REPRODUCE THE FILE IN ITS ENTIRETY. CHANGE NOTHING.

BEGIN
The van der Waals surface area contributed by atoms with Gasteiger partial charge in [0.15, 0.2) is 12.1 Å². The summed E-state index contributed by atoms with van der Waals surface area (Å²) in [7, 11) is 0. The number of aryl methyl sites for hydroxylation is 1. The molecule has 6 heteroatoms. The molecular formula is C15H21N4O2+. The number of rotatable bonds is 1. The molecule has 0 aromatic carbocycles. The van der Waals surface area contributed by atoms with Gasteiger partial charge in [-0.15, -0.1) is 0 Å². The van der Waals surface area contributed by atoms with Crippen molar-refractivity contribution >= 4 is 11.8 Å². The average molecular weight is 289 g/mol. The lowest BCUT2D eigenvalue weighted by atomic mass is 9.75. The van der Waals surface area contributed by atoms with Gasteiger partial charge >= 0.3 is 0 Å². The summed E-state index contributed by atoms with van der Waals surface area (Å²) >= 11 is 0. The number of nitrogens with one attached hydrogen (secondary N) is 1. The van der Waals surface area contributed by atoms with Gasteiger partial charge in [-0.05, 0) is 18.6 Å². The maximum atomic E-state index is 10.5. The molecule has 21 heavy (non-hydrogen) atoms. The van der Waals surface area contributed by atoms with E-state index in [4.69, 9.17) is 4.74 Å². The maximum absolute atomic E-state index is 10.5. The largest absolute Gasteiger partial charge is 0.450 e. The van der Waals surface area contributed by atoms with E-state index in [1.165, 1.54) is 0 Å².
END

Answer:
The van der Waals surface area contributed by atoms with Gasteiger partial charge in [0.15, 0.2) is 12.1 Å². The summed E-state index contributed by atoms with van der Waals surface area (Å²) in [7, 11) is 0. The number of aryl methyl sites for hydroxylation is 1. The molecule has 6 heteroatoms. The molecular formula is C15H21N4O2+. The number of rotatable bonds is 1. The molecule has 0 aromatic carbocycles. The van der Waals surface area contributed by atoms with Gasteiger partial charge in [-0.15, -0.1) is 0 Å². The van der Waals surface area contributed by atoms with Crippen molar-refractivity contribution >= 4 is 11.8 Å². The average molecular weight is 289 g/mol. The lowest BCUT2D eigenvalue weighted by atomic mass is 9.75. The van der Waals surface area contributed by atoms with Gasteiger partial charge >= 0.3 is 0 Å². The summed E-state index contributed by atoms with van der Waals surface area (Å²) >= 11 is 0. The number of nitrogens with one attached hydrogen (secondary N) is 1. The van der Waals surface area contributed by atoms with Gasteiger partial charge in [-0.05, 0) is 18.6 Å². The maximum atomic E-state index is 10.5. The molecule has 21 heavy (non-hydrogen) atoms. The van der Waals surface area contributed by atoms with E-state index in [4.69, 9.17) is 4.74 Å². The maximum absolute atomic E-state index is 10.5. The largest absolute Gasteiger partial charge is 0.450 e. The van der Waals surface area contributed by atoms with E-state index in [1.165, 1.54) is 0 Å².